Fresno State Student is trying to make the world a greener place one sponge at a time

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Rafaela Santillan has a bright idea to change the environment and she believes a sponge could hold the answer. (KFSN)

Rafaela Santillan has a bright idea to change the environment and she believes a sponge could hold the answer.

"It started with me wanting to replace my kitchen sponge every day, every week. I was just tossing them out. I knew how wasteful it was. It's made out of plastic foam and the plastic foam is one of the plastics that doesn't degrade."

Santillan knew that wasn't good for the environment and started the Naked Earth Project, selling Eco-friendly sponges. Each sponge is made from natural materials.

"It's a little different from regular kitchen sponges. It's made out of biodegradable material. The jute degrades and fertilizes the soil. Gourd and hemp also degrade in less than a year. If you're into composting the whole sponge degrades in a year."



The Naked Earth Project has both kitchen sponges and sponges for the shower like a loofah.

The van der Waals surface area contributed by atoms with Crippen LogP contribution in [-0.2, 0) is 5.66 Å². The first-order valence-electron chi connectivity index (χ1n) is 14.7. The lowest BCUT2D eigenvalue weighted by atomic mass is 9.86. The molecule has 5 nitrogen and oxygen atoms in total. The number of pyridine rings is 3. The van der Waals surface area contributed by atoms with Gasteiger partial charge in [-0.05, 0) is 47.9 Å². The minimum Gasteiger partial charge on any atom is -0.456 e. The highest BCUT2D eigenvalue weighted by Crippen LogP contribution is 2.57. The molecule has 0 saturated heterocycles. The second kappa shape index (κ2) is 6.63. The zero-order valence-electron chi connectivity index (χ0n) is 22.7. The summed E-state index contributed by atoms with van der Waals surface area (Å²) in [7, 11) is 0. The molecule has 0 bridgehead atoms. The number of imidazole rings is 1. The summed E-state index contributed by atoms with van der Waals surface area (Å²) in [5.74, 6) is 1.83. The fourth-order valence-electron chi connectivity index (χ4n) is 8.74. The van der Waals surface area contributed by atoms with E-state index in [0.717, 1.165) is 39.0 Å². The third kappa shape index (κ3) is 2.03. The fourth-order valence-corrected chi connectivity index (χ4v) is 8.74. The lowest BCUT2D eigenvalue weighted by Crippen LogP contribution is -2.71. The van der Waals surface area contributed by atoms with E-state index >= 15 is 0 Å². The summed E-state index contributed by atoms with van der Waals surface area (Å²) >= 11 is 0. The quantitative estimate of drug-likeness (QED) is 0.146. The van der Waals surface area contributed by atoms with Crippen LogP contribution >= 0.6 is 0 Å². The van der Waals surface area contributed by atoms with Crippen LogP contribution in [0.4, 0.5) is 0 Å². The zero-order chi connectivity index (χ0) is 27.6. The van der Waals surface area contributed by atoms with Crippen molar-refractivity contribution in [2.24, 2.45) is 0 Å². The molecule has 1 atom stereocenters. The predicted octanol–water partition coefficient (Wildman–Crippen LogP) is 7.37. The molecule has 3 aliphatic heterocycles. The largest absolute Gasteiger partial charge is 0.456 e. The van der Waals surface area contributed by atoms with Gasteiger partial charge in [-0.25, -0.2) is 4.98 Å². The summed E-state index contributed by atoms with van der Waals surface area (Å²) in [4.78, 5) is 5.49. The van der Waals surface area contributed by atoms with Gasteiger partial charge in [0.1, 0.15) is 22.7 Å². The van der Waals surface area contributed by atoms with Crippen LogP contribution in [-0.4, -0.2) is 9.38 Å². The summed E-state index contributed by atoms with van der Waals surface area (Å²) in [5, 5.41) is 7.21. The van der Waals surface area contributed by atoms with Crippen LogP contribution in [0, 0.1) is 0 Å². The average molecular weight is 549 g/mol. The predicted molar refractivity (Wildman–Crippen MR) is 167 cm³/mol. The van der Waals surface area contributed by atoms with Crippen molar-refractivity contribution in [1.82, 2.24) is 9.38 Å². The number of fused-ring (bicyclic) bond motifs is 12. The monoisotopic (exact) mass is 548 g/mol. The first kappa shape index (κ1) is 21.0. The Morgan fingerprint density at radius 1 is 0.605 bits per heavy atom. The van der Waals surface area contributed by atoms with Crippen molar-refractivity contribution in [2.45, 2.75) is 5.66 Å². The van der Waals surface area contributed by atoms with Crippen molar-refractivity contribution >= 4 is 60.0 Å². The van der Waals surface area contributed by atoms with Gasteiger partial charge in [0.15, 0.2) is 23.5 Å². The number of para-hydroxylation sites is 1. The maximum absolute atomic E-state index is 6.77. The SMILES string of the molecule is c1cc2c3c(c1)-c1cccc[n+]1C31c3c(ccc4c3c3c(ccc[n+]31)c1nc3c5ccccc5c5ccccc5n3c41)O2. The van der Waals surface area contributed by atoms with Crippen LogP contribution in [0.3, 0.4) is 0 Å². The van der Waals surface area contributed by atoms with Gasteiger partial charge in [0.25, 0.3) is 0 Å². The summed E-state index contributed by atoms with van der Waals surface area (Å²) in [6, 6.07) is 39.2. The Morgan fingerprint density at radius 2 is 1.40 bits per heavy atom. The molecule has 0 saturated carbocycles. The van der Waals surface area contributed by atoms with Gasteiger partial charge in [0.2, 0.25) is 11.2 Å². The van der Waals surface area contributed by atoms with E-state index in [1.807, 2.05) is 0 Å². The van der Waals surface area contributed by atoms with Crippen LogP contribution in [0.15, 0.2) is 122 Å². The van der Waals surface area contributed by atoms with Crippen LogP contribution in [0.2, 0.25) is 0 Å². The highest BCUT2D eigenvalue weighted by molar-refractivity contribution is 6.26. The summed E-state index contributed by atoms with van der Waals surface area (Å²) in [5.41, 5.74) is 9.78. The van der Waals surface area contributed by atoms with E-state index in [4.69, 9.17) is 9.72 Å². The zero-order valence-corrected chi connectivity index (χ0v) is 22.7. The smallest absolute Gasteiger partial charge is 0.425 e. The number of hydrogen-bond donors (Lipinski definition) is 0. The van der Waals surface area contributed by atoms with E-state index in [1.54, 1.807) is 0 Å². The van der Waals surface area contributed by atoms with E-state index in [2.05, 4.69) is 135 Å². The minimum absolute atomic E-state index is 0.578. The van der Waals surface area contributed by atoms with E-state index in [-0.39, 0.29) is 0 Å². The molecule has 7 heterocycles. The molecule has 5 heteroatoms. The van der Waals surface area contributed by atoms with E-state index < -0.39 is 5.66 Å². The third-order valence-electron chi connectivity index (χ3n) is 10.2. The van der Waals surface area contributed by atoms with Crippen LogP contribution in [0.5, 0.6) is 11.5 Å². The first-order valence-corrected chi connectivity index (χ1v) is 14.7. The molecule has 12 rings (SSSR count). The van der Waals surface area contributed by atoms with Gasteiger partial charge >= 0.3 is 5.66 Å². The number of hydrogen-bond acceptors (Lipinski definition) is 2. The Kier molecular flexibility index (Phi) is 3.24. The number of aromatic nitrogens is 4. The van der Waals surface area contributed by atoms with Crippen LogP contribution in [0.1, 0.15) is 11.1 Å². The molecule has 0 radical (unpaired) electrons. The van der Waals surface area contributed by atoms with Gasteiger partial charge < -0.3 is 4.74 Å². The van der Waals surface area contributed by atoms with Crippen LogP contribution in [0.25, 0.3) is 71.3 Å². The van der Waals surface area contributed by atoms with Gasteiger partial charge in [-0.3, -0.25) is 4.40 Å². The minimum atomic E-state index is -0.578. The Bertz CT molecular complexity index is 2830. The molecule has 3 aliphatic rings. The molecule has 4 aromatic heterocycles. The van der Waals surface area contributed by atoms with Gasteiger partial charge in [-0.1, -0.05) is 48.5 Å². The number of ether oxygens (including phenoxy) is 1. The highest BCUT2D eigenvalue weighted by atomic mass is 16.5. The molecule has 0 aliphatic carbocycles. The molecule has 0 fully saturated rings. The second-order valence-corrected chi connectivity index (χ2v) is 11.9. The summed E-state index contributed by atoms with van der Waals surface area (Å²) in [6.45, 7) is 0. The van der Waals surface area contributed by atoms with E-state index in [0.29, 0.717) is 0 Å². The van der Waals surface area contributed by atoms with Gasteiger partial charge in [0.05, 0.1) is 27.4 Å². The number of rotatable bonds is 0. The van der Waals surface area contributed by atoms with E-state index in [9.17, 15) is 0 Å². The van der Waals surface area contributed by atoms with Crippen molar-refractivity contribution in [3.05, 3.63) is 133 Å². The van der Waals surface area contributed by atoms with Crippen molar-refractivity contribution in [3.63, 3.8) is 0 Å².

Santillan has been able to grow her idea at Fresno State's Hatchery Program by utilizing mentors and research. She's also looked into making a subscription box to sell her product to help reach people.

"I've always been passionate about the environment-- that was my drive, you can't contribute to plastic waste, you can't be hurting the environment."

Going green is a trend that local restaurant Raw Fresno supports. The sponges are sold there.

Naomi Hendrix of Raw Fresno said, "It goes along with what we believe here, to be green and sustainable. Enjoy and love the planet as much as possible."

They're also proud to support a student with a big vision.

The sponges range in price from $6 to $10, and Santillan recommends replacing them once a month.

You can find the sponges at Top Drawer in Northwest Fresno or at Raw Fresno in Downtown Fresno. Santillan hopes her green project will reach people nationwide.

It's a sponge made from natural materials, it's biodegradable, and when you toss it out, it fertilizes the soil.
Related Topics:
businessenvironmentfresnofresno statesmall businessFresno
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